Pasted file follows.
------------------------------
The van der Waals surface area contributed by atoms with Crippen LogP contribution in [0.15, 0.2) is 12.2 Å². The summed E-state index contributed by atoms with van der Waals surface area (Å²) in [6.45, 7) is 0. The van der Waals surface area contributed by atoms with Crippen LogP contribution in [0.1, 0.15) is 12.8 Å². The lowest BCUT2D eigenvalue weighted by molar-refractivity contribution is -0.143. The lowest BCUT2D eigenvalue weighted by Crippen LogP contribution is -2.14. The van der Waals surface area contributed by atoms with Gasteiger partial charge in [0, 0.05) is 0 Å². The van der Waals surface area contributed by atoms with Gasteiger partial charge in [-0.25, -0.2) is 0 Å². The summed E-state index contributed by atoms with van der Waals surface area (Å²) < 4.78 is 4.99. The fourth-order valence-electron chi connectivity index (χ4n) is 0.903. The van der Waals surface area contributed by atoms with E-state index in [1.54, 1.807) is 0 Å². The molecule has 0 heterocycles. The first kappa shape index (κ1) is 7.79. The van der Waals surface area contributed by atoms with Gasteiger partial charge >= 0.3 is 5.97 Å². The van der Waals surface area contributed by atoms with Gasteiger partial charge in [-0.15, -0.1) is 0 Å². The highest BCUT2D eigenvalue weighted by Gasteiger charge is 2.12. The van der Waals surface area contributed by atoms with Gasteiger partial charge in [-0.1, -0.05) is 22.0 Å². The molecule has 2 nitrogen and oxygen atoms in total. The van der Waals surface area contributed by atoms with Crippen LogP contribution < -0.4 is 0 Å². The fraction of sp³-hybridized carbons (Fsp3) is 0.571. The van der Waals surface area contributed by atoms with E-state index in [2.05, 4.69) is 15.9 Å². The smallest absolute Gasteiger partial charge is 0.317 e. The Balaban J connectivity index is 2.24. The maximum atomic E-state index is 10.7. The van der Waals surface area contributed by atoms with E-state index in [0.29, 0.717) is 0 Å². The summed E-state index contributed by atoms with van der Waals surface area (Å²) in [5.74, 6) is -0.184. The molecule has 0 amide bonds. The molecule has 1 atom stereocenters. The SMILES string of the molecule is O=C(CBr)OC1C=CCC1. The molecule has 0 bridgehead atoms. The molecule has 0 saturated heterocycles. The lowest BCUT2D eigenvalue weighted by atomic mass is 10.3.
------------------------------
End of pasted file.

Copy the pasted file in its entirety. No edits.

The van der Waals surface area contributed by atoms with Crippen LogP contribution in [0.15, 0.2) is 12.2 Å². The summed E-state index contributed by atoms with van der Waals surface area (Å²) in [6.45, 7) is 0. The van der Waals surface area contributed by atoms with Crippen LogP contribution in [0.1, 0.15) is 12.8 Å². The lowest BCUT2D eigenvalue weighted by molar-refractivity contribution is -0.143. The lowest BCUT2D eigenvalue weighted by Crippen LogP contribution is -2.14. The van der Waals surface area contributed by atoms with Gasteiger partial charge in [0, 0.05) is 0 Å². The van der Waals surface area contributed by atoms with Gasteiger partial charge in [-0.25, -0.2) is 0 Å². The summed E-state index contributed by atoms with van der Waals surface area (Å²) < 4.78 is 4.99. The fourth-order valence-electron chi connectivity index (χ4n) is 0.903. The van der Waals surface area contributed by atoms with E-state index in [1.54, 1.807) is 0 Å². The molecule has 0 heterocycles. The first kappa shape index (κ1) is 7.79. The van der Waals surface area contributed by atoms with Gasteiger partial charge >= 0.3 is 5.97 Å². The van der Waals surface area contributed by atoms with Gasteiger partial charge in [-0.15, -0.1) is 0 Å². The highest BCUT2D eigenvalue weighted by Gasteiger charge is 2.12. The van der Waals surface area contributed by atoms with Gasteiger partial charge in [-0.1, -0.05) is 22.0 Å². The molecule has 2 nitrogen and oxygen atoms in total. The van der Waals surface area contributed by atoms with Crippen LogP contribution < -0.4 is 0 Å². The fraction of sp³-hybridized carbons (Fsp3) is 0.571. The van der Waals surface area contributed by atoms with E-state index in [2.05, 4.69) is 15.9 Å². The smallest absolute Gasteiger partial charge is 0.317 e. The Balaban J connectivity index is 2.24. The maximum atomic E-state index is 10.7. The van der Waals surface area contributed by atoms with E-state index in [0.29, 0.717) is 0 Å². The summed E-state index contributed by atoms with van der Waals surface area (Å²) in [5.74, 6) is -0.184. The molecule has 0 amide bonds. The molecule has 1 atom stereocenters. The SMILES string of the molecule is O=C(CBr)OC1C=CCC1. The molecule has 0 bridgehead atoms. The molecule has 0 saturated heterocycles. The lowest BCUT2D eigenvalue weighted by atomic mass is 10.3.